Christina McGhee

Learn small, critical shifts in co-parenting that will help you raise happy, secure and resilient kids
Christina McGhee

Growing up my parents always told me I would go to college someday and become a lawyer. The reason? So one day I could handle their divorce.

At the time, it seemed like a big joke to me. Turned out, they weren’t joking. When I hit fourteen my parent's dream of me getting a law degree turned into them filing for a divorce decree.

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Not surprisingly, I handled my parent’s divorce like lots of kids do… on my own. Instead of talking about it, I learned pretty quickly to keep quiet and not rock the boat. If a problem cropped up, I felt responsible for finding some way to fix the situation.

While I’m sure my parents never meant for me to be caught in the middle, that’s exactly where I ended up. Although things were difficult, I accepted our family situation as “that’s just the way things are” and didn’t look back.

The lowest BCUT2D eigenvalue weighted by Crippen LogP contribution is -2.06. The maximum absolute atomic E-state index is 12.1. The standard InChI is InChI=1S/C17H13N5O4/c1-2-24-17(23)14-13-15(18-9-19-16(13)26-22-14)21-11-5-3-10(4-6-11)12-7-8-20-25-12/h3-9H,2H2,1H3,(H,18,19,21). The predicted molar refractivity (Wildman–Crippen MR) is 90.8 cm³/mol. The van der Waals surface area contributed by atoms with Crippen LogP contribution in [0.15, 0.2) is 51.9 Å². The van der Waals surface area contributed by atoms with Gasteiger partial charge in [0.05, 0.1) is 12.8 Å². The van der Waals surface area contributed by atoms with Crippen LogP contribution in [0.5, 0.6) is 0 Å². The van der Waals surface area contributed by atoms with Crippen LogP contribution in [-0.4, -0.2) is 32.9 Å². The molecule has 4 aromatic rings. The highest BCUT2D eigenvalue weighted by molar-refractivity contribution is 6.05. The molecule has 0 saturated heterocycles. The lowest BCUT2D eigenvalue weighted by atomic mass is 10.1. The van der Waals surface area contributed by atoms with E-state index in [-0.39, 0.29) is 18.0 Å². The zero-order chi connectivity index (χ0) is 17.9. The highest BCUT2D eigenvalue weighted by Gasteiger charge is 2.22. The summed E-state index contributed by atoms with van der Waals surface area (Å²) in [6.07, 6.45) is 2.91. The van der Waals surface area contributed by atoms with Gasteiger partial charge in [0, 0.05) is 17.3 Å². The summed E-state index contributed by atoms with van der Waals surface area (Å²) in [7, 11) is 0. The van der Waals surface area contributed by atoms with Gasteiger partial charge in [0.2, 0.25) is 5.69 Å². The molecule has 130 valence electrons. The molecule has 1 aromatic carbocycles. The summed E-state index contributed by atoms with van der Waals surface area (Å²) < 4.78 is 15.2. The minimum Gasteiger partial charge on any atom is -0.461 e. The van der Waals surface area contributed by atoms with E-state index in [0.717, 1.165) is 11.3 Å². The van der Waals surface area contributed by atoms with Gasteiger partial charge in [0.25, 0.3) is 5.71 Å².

To be honest, it wasn’t until I got married, that the impact of divorce really hit home for me.

When I said, “I do,” I became more than a blushing bride, I also became a bonus mom (aka stepmom) to two very young kids. Despite my professional background as a social worker, I had no idea what I was signing up for or how much my life would change.

Unfortunately, the “early years” of our co-parenting relationship with their mom was riddled with tension and frequent clashes. There were lots of days when the conflict between our two households cast a pretty dark shadow over our family.